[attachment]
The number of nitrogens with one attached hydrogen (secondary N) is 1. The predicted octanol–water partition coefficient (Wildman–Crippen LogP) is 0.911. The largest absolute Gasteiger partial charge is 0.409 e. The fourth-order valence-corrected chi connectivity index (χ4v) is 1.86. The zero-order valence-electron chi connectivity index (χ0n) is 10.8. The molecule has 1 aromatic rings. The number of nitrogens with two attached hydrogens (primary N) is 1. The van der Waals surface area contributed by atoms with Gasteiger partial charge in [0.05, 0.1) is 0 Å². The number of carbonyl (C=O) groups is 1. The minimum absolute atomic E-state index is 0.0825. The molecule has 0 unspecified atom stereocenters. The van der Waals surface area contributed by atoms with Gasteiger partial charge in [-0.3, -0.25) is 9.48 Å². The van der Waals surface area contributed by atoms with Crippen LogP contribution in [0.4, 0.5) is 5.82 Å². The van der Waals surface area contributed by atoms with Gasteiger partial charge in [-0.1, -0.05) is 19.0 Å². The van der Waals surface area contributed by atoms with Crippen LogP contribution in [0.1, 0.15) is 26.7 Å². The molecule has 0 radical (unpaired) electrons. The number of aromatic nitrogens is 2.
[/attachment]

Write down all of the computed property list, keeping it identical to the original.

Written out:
The number of nitrogens with one attached hydrogen (secondary N) is 1. The predicted octanol–water partition coefficient (Wildman–Crippen LogP) is 0.911. The largest absolute Gasteiger partial charge is 0.409 e. The fourth-order valence-corrected chi connectivity index (χ4v) is 1.86. The zero-order valence-electron chi connectivity index (χ0n) is 10.8. The molecule has 1 aromatic rings. The number of nitrogens with two attached hydrogens (primary N) is 1. The van der Waals surface area contributed by atoms with Gasteiger partial charge in [0.05, 0.1) is 0 Å². The number of carbonyl (C=O) groups is 1. The minimum absolute atomic E-state index is 0.0825. The molecule has 0 unspecified atom stereocenters. The van der Waals surface area contributed by atoms with Gasteiger partial charge in [-0.3, -0.25) is 9.48 Å². The van der Waals surface area contributed by atoms with Crippen LogP contribution in [0.4, 0.5) is 5.82 Å². The van der Waals surface area contributed by atoms with Gasteiger partial charge in [-0.1, -0.05) is 19.0 Å². The van der Waals surface area contributed by atoms with Crippen LogP contribution in [0.1, 0.15) is 26.7 Å². The molecule has 0 radical (unpaired) electrons. The number of aromatic nitrogens is 2.